“A relic weapon?” said Arthur. His brow furrowed in thought. “If I could claim that of her…”


No one knew how many bandits the Lady had gathered to her. They seemed to swell in number as Arthur killed them. Perhaps the Lady was giving away more of her precious water to overcome this threat. Maybe Arthur had underestimated her power. He could be trapped down here, waging an eternal war in the dark until he died to a bullet or the rust or old age. He began to yearn for food seared delicious on a fire. He thought of Ygraine and wondered if she was bearing his child.

Time and light became as legendary to him as company and the Light Beyond. He slept when he was exhausted and woke at every slight noise. For a long time he did not find the Lady, or the Lady did not find him. Or he was not allowed to find her. After some time he no longer let it concern him.

But slowly, but surely, he began to gain on her. Suddenly he began to spend entire waking days without seeing another soul. Arthur knew that the Lady was getting closer. He could almost see her.

Then the Lady’s railgun shattered the ground behind his feet. The water absorbed the splinters of metal and rust but the shock sound wave tore at his ears anyway. Arthur threw himself down into the water. He had not even heard the Lady’s approach. She must have been waiting for him here, where the water was freshest and some light filtered vaguely through the bulkheads.

Arthur twisted in the water. Only his face was exposed to the air. He breathed slowly. He allowed as few ripples as possible to betray his presence. Finally he heard the shuffle of movement and the faint splashing of water as someone moved away.


They still call it a morning routine. Gwen exercises. Lance watches her stretching and balancing on the porch overlooking Main Street. He makes tea, boiling stale leaves in water to make it taste ever so slightly of something other than dust. Arthur disassembles the railgun on the table. Impenetrable ammunition rack here. User serviceable magnetics there. The gunslinger has figured out most of its workings over the years. The last thing he does every morning is to rattle the boxy ammunition rack. There were days when it had felt full, days when it had seemed to be emptying too fast, and nowadays it seemed never to change.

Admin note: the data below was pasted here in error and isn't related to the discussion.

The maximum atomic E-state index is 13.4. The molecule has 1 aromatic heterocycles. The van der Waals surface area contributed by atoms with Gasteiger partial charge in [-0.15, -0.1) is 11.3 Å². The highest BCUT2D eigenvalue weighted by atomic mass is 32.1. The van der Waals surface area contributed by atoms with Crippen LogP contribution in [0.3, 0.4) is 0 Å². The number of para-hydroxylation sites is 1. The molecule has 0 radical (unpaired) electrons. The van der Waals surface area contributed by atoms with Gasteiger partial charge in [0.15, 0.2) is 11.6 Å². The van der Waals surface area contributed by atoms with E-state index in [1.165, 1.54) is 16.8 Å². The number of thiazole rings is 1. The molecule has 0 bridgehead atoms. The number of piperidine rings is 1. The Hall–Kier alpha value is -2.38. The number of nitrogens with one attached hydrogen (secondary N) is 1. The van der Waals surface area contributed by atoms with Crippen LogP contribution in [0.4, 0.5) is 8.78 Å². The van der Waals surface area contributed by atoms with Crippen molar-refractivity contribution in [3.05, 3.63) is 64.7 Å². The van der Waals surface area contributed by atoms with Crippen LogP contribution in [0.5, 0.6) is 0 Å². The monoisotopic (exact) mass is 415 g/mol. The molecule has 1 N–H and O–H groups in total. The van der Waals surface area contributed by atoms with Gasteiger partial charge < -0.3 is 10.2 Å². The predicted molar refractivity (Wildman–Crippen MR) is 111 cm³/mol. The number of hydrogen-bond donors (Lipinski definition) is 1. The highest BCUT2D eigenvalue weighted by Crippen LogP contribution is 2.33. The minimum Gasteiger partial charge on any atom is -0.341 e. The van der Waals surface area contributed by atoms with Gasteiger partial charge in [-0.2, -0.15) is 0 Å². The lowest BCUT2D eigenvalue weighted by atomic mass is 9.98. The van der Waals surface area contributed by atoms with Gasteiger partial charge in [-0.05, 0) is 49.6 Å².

Lance saw that he had finished and put the cup of tea in front of him. “You’re more gentle with that gun than you ever are with me,” he said.

“If you want to play less rough anytime, you just say,” Arthur replied.


She had thought him dead, and that was her death. He did not pull the same trick as she had, knowing that she would be on her guard against her own deceptions. Instead Arthur stalked her. He took each step more slowly than the last. The drips of water which fell from him echoed no louder than the condensation which dripped down the walls. And he listened closely. Finally, a week later, he heard the Lady. She was singing softly to herself, under her breath. Arthur recognised the tune.

He let her finish the tune before he shot her. Three months at her mercy in the flooded sector had taught him not to take chances. She fell with a soft splash. Then there were no sounds to be heard but the water dripping down the walls and the creaking of the hull.

The Lady’s body lay just below the surface. The cloth of her duster floated in the ripples on the surface. In her hand she still clutched the .x-calibre railgun tightly. Arthur took it. He cast aside his own pistol and slotted it into his holster. It fitted, but awkwardly. He would need to make some new way of carrying it. The Lady seemed to have simply carried it in her hands at all times.

On the Station, water was worth more than bullets or even meat. Now Arthur was master of more water than could be found anywhere else. He could threaten, cajole or bribe near anyone. He left the reservoir without looking back, his precious relic held at his waist. His hands did not leave its guard.